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Edward I. 1272-1307. Edward II. 1307–1327. Edward III. 1327-1377. Richard II. 1377–1399.

Houses of Lancaster and York.

Henry IV. 1399–1413.
Henry V. 1413-1422.
Henry VI. 1422–1461.
Edward IV. 1461-1483.
Edward V. 1483-1483.
Richard III. 1483-1485.

House of Stuart.
James I. 1603-1625.
Charles I. 1625-1649.
Charles II. 1660-1685.

James II. 1685–1689. Houses of Stuart and Nassau.

Williain III. 1689–1702.
Mary II. 1689–1694.

House of Brunswick.
George I. 1714-1727.
George II. 1727-1760.
George III. 1760-1820.
George IV. 1820-1830.
William IV. 1830-1837.

House of Tudor. Henry VII. 1485–1509. Henry VIII. 1509–1547. Edward VI. 1547-1553. Mary,

1553-1558. Elizabeth, 1558-1603.




IN 1497, one year before Columbus discovered the · Discovery by continent of South America, John Cabot Cabot.

and his son Sebastian, sailing under the English flag, discovered the mainland of North America at Labrador, and took possession of it in the name of Henry VII. In accordance with feudal principles, the territory thus acquired became subject not to England, but to the king, who in future grants styled himself the sovereign lord thereof.

In 1606, James I. issued a patent, as it was called, Grants by granting to certain men the territory in James I. North America between the thirty-fourth and forty-fifth degrees of latitude, extending inland fifty miles. These men were to form two companies: the London Company might occupy between the thirty-fourth and forty-first degrees; the Plymouth Company might occupy between the thirty-eighth and forty-fifth degrees; but neither could settle within a hundred miles of the other. These companies were formed for the purpose of trade and settlement. They could send out colonies, and grant land to them, could defend them against all aggressors, and had the absolute monopoly of all trade and commerce that grew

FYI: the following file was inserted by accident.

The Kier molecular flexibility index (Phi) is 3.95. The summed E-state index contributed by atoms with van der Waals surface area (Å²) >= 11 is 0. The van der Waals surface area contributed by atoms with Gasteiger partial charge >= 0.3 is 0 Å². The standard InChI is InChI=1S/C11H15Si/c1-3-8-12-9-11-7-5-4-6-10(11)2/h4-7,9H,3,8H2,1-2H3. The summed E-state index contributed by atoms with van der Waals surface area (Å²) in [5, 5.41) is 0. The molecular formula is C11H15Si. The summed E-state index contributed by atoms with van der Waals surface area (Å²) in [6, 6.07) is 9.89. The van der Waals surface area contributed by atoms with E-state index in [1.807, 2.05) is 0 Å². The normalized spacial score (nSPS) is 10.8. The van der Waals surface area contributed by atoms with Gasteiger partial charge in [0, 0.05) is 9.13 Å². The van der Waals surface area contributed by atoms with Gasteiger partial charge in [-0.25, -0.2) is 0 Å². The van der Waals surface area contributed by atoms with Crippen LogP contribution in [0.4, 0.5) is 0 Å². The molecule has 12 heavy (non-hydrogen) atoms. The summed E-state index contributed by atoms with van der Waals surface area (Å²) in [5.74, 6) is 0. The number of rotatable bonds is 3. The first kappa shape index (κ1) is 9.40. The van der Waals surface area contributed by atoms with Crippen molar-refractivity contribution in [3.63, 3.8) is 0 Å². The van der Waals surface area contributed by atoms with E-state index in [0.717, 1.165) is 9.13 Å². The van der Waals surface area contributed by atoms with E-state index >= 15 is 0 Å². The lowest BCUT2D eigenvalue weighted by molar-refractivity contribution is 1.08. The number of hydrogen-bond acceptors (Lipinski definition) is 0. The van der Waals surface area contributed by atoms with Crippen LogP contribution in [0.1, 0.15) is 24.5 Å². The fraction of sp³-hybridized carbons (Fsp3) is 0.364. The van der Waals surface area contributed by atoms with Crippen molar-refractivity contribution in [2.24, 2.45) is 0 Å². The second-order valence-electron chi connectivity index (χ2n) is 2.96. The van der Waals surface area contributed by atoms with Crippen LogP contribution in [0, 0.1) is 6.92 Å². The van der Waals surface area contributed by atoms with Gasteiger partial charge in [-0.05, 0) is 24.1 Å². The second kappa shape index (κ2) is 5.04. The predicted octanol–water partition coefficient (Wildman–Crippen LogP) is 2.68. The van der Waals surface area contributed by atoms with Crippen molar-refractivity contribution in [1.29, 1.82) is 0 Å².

out of their enterprise. The London Company planted Virginia : the other body made only unsuccessful attempts within the limits assigned them.

In 1620 the king incorporated the members of the Plymouth division of the old company The Council for into a new and distinct body called New England. usually - The Council for New England.” To this corporation was given in absolute title the territory between the fortieth and forty-eighth degrees of latitude, extending across the continent from sea to sea. The council received not only the same powers that the old company had, but the right to make all provision for governing the colonists whom they might send out. From this council were received all the titles to lands in Massachusetts, Maine, and New Hampshire.

In 1608 a company of Separatists who had been worshipping according to their ideas in the The Pilgrim village of Scrooby, in Nottinghamshire, Church. England, were driven by persecution to fly to Holland, where religious toleration existed. They went to Amsterdam, and thence to Leyden, where they remained until 1620. Not satisfied with their condition here, they decided to emigrate to America.

Two things were necessary: to secure a title to land, and to raise money for the expenses of the Means for Emioutfit. The first they obtained from the gration. London Company, intending to settle within its grant. The king, in general terms, promised that they should be unmolested by him.' They obtained funds by a partnership with some London merchants, but on terms which hindered the prosperity of the colony. Ten pounds was the price of a share in the common stock. Each settler's labor was valued at one share. If he